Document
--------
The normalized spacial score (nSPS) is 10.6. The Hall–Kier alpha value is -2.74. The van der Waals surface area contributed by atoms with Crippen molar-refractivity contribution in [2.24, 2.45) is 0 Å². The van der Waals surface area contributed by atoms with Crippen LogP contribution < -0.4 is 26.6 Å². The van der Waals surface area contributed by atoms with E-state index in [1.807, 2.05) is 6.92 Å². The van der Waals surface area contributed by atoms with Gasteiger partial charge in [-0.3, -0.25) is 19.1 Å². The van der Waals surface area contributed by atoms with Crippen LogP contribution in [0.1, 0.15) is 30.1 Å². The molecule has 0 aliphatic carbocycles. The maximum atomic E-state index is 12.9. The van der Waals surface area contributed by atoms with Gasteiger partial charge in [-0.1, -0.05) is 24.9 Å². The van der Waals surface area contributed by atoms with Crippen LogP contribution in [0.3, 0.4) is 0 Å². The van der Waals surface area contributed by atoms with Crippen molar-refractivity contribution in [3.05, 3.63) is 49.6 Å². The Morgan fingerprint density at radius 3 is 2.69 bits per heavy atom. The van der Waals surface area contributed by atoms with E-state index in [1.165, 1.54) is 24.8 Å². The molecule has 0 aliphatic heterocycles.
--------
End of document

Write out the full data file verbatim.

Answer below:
The normalized spacial score (nSPS) is 10.6. The Hall–Kier alpha value is -2.74. The van der Waals surface area contributed by atoms with Crippen molar-refractivity contribution in [2.24, 2.45) is 0 Å². The van der Waals surface area contributed by atoms with Crippen LogP contribution < -0.4 is 26.6 Å². The van der Waals surface area contributed by atoms with E-state index in [1.807, 2.05) is 6.92 Å². The van der Waals surface area contributed by atoms with Gasteiger partial charge in [-0.3, -0.25) is 19.1 Å². The van der Waals surface area contributed by atoms with Crippen LogP contribution in [0.1, 0.15) is 30.1 Å². The molecule has 0 aliphatic carbocycles. The maximum atomic E-state index is 12.9. The van der Waals surface area contributed by atoms with Gasteiger partial charge in [-0.1, -0.05) is 24.9 Å². The van der Waals surface area contributed by atoms with Crippen LogP contribution in [0.3, 0.4) is 0 Å². The van der Waals surface area contributed by atoms with Crippen molar-refractivity contribution in [3.05, 3.63) is 49.6 Å². The Morgan fingerprint density at radius 3 is 2.69 bits per heavy atom. The van der Waals surface area contributed by atoms with E-state index in [1.165, 1.54) is 24.8 Å². The molecule has 0 aliphatic heterocycles.